Reading Sherlock Holmes

Preface: this was written as an entry for a contest on the blog of author Laurie R. King. I didn’t win, but thought I might post it here, with a little introduction for relevance.

I grew up with mysteries as a form of entertainment: the program Mystery! on PBS, and books like the Encyclopedia Brown series. The challenge was, and still is, to try and figure out what’s happened before the author tells you.

In historical research, there isn’t an author to tell you the solution. It is entirely up to you to ferret out all the clues and then reach your own conclusions (hopefully supported by the evidence!). I wanted to be like Sherlock Holmes and Jessica Fletcher when I was a kid; being a historian is, in a lot of ways, fulfilling that dream.

Continue reading “Reading Sherlock Holmes”

Lost Causes

When I’m not reading history essays and biographies, I like a good mystery (I also like a good historical romance, but that’s a story for another time).  Today’s read is by an author who I’ve read before, Sharyn McCrumb, but a series I have not, starring one Elizabeth MacPherson. I’m reading the first in the series, Sick of Shadows (first published 1984).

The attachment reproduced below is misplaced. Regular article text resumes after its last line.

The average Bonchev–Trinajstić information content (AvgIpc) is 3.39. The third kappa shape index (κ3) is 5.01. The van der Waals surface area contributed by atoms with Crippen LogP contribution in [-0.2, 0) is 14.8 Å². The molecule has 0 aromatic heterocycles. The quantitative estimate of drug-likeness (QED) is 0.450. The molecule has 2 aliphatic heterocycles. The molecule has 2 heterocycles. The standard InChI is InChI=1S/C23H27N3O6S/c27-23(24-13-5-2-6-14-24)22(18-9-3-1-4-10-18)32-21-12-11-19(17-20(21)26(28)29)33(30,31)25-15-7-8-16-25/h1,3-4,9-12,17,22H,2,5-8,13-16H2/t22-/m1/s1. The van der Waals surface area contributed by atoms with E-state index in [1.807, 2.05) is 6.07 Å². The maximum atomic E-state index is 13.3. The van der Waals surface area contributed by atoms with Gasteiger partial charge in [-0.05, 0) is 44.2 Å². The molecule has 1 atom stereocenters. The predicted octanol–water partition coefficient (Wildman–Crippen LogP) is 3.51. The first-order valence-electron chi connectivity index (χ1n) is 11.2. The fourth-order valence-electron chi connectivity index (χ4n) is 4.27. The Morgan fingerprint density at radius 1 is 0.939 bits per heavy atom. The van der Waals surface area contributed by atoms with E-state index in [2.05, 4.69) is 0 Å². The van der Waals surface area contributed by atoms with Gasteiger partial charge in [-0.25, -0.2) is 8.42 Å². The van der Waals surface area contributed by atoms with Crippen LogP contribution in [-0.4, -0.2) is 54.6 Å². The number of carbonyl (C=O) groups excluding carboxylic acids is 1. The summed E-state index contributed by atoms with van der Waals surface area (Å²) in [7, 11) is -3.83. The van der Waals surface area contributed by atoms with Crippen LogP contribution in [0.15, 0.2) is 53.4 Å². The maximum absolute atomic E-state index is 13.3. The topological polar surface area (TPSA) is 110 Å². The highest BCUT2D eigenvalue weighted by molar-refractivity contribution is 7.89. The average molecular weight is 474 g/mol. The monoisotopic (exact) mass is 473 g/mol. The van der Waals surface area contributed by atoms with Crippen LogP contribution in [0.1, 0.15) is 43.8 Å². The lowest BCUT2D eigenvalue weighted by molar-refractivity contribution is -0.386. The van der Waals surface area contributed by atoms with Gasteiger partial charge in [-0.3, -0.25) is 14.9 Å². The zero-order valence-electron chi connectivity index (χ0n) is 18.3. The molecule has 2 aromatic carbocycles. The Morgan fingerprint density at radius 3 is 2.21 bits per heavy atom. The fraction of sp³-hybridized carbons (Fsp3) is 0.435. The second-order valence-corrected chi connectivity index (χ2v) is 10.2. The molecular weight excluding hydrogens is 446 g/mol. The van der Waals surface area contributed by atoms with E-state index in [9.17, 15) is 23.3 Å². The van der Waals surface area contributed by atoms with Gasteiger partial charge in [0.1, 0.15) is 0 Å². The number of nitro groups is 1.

There is a point fairly early in the book (page 47 in my copy), where Elizabeth is teased by her cousins for  knowing so much about the history of the MacPhearson clan and their participation in the ’45, fighting with “Bonnie Prince Charlie.” Her cousin Geoffrey comments:

“I congratulate you on your originality,” purred Geoffrey. “It seems you have been unable to escape the Southern weakness for lost causes, but at least you managed to avoid the conventional one. I would rather hear you go on about the Scottish Alamo than to hear about the Confederacy.”

This comment, made though it was by a fictional Southern cynic, gave me pause. I am a Southerner, in case I’ve not mentioned that before (North Carolina, in case you were wondering), and yet I have no great fondness for lost causes. Underdogs, certainly, but that can be put down to the influence of Robin Hood and being a geeky child in general. I confess that I don’t view the Confederate cause as a great Romantic story; but then, I also find Lord Byron rather trying and suspect I would be likely to tread on his foot if I’d ever met him at a party.  Likewise, I see nothing ‘bonnie’ about Charles Edward Stuart’s character, although he certainly was handsome and charismatic when campaigning with the elite of Edinburgh.